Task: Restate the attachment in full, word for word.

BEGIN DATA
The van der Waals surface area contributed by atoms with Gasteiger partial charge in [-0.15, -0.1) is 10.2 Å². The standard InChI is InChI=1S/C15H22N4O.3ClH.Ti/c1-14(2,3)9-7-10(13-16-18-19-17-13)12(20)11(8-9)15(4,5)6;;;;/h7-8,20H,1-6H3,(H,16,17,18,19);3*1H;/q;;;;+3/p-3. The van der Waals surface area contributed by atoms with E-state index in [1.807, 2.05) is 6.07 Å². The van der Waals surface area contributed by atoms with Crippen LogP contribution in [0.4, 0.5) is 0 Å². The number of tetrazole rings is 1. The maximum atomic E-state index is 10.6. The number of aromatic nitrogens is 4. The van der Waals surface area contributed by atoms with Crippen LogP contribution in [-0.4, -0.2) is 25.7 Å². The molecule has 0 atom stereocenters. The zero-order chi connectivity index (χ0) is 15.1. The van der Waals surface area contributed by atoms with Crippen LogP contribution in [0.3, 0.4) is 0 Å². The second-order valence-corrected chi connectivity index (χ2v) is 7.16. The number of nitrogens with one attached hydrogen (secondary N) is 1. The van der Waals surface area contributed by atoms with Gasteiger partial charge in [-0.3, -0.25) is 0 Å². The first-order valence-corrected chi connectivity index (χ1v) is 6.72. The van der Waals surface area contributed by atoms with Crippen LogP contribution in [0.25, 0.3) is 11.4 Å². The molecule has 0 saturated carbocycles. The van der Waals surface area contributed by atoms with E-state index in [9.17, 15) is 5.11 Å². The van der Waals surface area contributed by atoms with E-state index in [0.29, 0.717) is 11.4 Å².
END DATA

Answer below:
The van der Waals surface area contributed by atoms with Gasteiger partial charge in [-0.15, -0.1) is 10.2 Å². The standard InChI is InChI=1S/C15H22N4O.3ClH.Ti/c1-14(2,3)9-7-10(13-16-18-19-17-13)12(20)11(8-9)15(4,5)6;;;;/h7-8,20H,1-6H3,(H,16,17,18,19);3*1H;/q;;;;+3/p-3. The van der Waals surface area contributed by atoms with E-state index in [1.807, 2.05) is 6.07 Å². The van der Waals surface area contributed by atoms with Crippen LogP contribution in [0.4, 0.5) is 0 Å². The number of tetrazole rings is 1. The maximum atomic E-state index is 10.6. The number of aromatic nitrogens is 4. The van der Waals surface area contributed by atoms with Crippen LogP contribution in [-0.4, -0.2) is 25.7 Å². The molecule has 0 atom stereocenters. The zero-order chi connectivity index (χ0) is 15.1. The van der Waals surface area contributed by atoms with Crippen LogP contribution in [0.3, 0.4) is 0 Å². The second-order valence-corrected chi connectivity index (χ2v) is 7.16. The number of nitrogens with one attached hydrogen (secondary N) is 1. The van der Waals surface area contributed by atoms with Gasteiger partial charge in [-0.3, -0.25) is 0 Å². The first-order valence-corrected chi connectivity index (χ1v) is 6.72. The van der Waals surface area contributed by atoms with Crippen LogP contribution in [0.25, 0.3) is 11.4 Å². The molecule has 0 saturated carbocycles. The van der Waals surface area contributed by atoms with E-state index in [9.17, 15) is 5.11 Å². The van der Waals surface area contributed by atoms with E-state index in [0.29, 0.717) is 11.4 Å².